Sorry for the delay on concluding this – one person got behind, then we had a domino effect where everyone else was off-schedule, then we got distracted by a bumblebee and… Here it is, though: the final part of the Cities: Skyline succession game I’ve been playing with Jonathan Shipley and Dan Corns, in which we pass our savefile onto the next person whenever our shared city levels up. In this last part: so much death, and yet not enough.
Day 10: The Legacy
Jonathan: The life of a mayor is a strange one. We begin, as presumably do all who occupy a new position of public service, full of enthusiasm for the challenges we face and powered by optimism. We mean well, and sometimes we even do well, in parts – the odd successfully designed bus system here, the odd spike in public happiness traced back to the placement of a simple park there. Sometimes, when we make mistakes, the way we recover is proof of our imagination and fortitude: like when I accidentally killed 1600 people but cheerfully repopulated the town with a bunch of new, healthy and – frankly – better people.
In the end, however, it’s all about legacy. Just ask Blair. I knew this turn would be my last and, to be honest, I just wanted to leave something behind. Something beautiful. Something which would earn me praise, and make people think I was the best.
So I laid down my obsession with the efficiency of our public transport system and relaxed about the water pollution, which was by now measurable only in homeopathic quantities in any case. And I began, with one eye on the clock, to plant trees, build paths, and bring a bit of joy, a bit of spiritual love, to the venal, undereducated cretins who I was in any case getting bored of exercising my Mayoral duties in the service of.
And thus I finished my turn. I looked at the city and it was green. It was green and it was good. It had stopped growing, yes, and my manic obsession with roundabouts had driven its citizens to a state of constant dizziness, but I was happy. I was the best mayor. The best of ALL the mayors.
I pushed aside the wine bottles, lay down on the carpet and finally I slept.
Day 11: New Danland
Dan: Let’s face it. This city only grows with me at the helm. In just one go I turned around a desert island from backwater half off the map to thriving export centred, job creating Manhattan.
Except it didn’t turn out quite that way.
I did manage to build over an entire island in one go, (finding out in the process you could also build on sand, and that this affected the type of building that would appear) but built too quickly and became Mr Macro again to Jonathan’s Mr Micro.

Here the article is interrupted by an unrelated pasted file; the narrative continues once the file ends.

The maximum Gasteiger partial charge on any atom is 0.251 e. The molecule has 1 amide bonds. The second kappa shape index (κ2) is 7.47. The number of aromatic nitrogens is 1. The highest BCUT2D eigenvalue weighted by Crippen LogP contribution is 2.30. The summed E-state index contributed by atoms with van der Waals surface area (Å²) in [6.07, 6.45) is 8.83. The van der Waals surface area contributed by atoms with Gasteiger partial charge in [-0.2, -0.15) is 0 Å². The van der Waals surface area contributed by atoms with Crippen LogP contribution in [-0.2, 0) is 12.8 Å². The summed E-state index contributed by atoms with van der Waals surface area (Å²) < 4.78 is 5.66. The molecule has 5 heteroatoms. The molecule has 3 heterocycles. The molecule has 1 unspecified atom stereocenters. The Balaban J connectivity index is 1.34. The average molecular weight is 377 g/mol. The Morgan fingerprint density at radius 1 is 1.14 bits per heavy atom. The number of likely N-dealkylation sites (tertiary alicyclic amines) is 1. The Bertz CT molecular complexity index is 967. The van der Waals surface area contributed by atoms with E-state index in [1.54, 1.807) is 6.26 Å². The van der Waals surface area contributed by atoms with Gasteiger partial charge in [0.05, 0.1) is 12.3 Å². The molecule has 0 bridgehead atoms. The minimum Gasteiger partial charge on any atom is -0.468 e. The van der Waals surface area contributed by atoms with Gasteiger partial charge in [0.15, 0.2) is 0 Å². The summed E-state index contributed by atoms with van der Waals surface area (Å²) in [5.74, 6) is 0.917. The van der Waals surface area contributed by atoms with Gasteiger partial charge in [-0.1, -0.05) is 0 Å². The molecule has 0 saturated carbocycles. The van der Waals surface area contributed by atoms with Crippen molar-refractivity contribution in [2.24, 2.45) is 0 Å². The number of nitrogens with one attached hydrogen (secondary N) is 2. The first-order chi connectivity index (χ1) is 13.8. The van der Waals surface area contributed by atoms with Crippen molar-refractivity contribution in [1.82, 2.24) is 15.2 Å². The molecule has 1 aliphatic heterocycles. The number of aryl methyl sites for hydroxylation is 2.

There was no real attention to detail as I inherited a large demand for Industrial zones, and so I hit upon the idea of outsourcing all the unsightly industrial mess to one off shore island and keeping the main city (looking lovely and working well) to its manicured, tree-lined streets of commercial and residential properties.
However I don’t think the game really works that way. First of all, it’s all about scale. I also have a private saved game with a city about 5 times the size of this shared map, and so such a demand for Industry in that game would necessitate the turning over of an entire map square to feed the demand.
Our city being smaller, and with demand for industry being in proportion to this, turning over an entire island was overkill, as I soon discovered. A few estates and demand was met and located a long way from the rest of the city. Residential and Commercial demand crept up, and so I relented and quickly filled in the gaps had created with these.
I built two bridges from the mainland (one rail, one road) to service the island. The rail connected easily to our existing network (weaving through the city, thanks to a certain mayor’s forethought) and I built two accompanying stations on the island – one for freight and one for passengers.
The roads were, admittedly, more of a slapdash affair. Not in keeping with the carefully thought out layouts in the main city.
I wanted a quick, vast, out-sourced industrial estate covering the whole island but ended up with a messy compromise. My attempts at gentrification were halted because apparently we reached the maximum number of trees on the map – see the forests surrounding the railways.
In short: Cash up! Exports way up! Traffic eased! City not blighted by more industry (apart from the new parts, but maybe we can phase that out).
On page two: All things must pass. By force, if necessary.